DENVER -- A Salt Lake City law firm hired by the Utah School District Finance Cooperative disputed a state report that recommends that the cooperative no longer keep Dougherty, Dawkins, Strand & Bigelow Inc. as its exclusive underwriter.

Last week, the office of the legislative auditor general recommended that the school district cooperative allow its members to choose their own underwriters and bond counsel and to decide between a negotiated or competitive underwriting process for their financings.

Since the program started in 1991, $1.1 million has been distributed to school districts by the cooperative. The cooperative manages a loan pool and distributes the profits from the pool to members when they issue bonds.

By requiring that school districts use Dougherty Dawkins and the law firm of Chapman & Cutler in order to receive subsidies from the cooperative, the cooperative shows "favoritism" towards the firms and may not represent the best interests of the member school districts, the study said.

But a seven-page letter to the office of the legislative auditor from Robert S. Prince of Kirton, McConkie & Poelman, the law firm hired by the cooperative, stated, "We do not... share your conclusion that the cooperative could do a better job of protecting the interests of its member districts through the introduction of more competition into the process of selecting a bond underwriter and bond legal counsel in the subsidy program."

Legislative auditor general Wayne Welsh recommended in his report that the cooperative's board introduce a more competitive underwriter and bond counsel selection process, that school districts be allowed to choose for themselves the method of structuring a deal, that awards be made without regard as to how school districts issue their bonds, and that the cooperative and school districts "avoid entering into exclusive arrangements that might lead to inferences of impropriety or favoritism."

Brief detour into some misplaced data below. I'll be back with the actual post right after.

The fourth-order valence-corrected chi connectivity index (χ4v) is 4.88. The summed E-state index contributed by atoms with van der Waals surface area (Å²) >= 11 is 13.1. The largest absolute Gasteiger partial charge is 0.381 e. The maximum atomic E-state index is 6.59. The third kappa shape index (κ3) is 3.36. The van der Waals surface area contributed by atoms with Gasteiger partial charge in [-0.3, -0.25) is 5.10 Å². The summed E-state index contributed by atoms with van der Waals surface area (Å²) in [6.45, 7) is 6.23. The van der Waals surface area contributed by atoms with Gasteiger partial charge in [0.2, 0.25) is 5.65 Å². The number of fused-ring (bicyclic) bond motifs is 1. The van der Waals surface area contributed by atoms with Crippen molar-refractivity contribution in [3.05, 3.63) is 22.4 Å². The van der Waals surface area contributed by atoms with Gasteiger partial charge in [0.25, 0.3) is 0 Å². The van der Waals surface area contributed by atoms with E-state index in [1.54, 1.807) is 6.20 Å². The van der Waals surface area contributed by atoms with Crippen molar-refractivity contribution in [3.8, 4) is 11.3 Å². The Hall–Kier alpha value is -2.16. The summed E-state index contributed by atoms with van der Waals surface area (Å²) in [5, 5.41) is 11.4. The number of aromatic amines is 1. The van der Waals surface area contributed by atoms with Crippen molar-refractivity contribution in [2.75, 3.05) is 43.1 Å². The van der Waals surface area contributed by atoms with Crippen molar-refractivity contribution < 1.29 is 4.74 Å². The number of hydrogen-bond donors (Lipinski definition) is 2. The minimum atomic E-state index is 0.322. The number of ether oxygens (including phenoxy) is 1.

Dougherty Dawkins and Chapman & Cutler devised and developed the loan pool program for the cooperative.

In his letter, Prince argues that the cooperative requires Dougherty Dawkins and Chapman & Cutler be used "based on not only a feeling of loyalty and trust arising from past services to the cooperative, but also on significant value added and actual, substantial economic benefits to the cooperative members."

Prince said the report relies too heavily upon criticisms lodged by Dougherty Dawkins' competitors. The report acknowledges only that other firms were interviewed.

"Now that the concept has been implemented and is providing the benefits which were envisioned, other competitors are making a belated effort to force their way into benefiting from the efforts of the cooperative and its financial advisors. The analogy of 'The Little Red Hen' readily comes to mind," Prince wrote.

Prince also criticized the report for not being a full audit of comparable issuance costs.

In response to Prince's letter and his comments that the report did not produce any unethical or illegal behavior, the auditor general said, "While it is true that we did not find any evidence of fraud or inappropriate activities in our review, it is important to emphasize that our review was a very limited scope survey, not a full audit ... therefore our statement should not be interpreted as an endorsement of the subsidy program."

The auditor's response went on to say that the cooperative has not demonstrated that it saves school districts money by forgoing competitive deals.

Richard Stowell, associate executive director of the cooperative, said the cooperative's board won't meet again until September. At that time, the 20-member citizen and school district representative board will take up the legislative auditor's report.

Stowell continued to depict the issue as infighting between competing municipal bond firms. He said the charge that the cooperative was favoring Dougherty Dawkins and Chapman & Cutler "is not worth responding to."

"We think the way we've done business is how it goes on in the world. Working with somebody over time is to our benefit," Stowell said.

Separately, Larry Denham, vice president and manager of Smith Capital Markets in Salt Lake City, said that his comment in yesterday's issue of The Bond Buyer about responding to the auditor general's questions should not be interpreted to mean that Smith Capital instigated the legislative auditor's report, or that his firm was at odds with Dougherty Dawkins.

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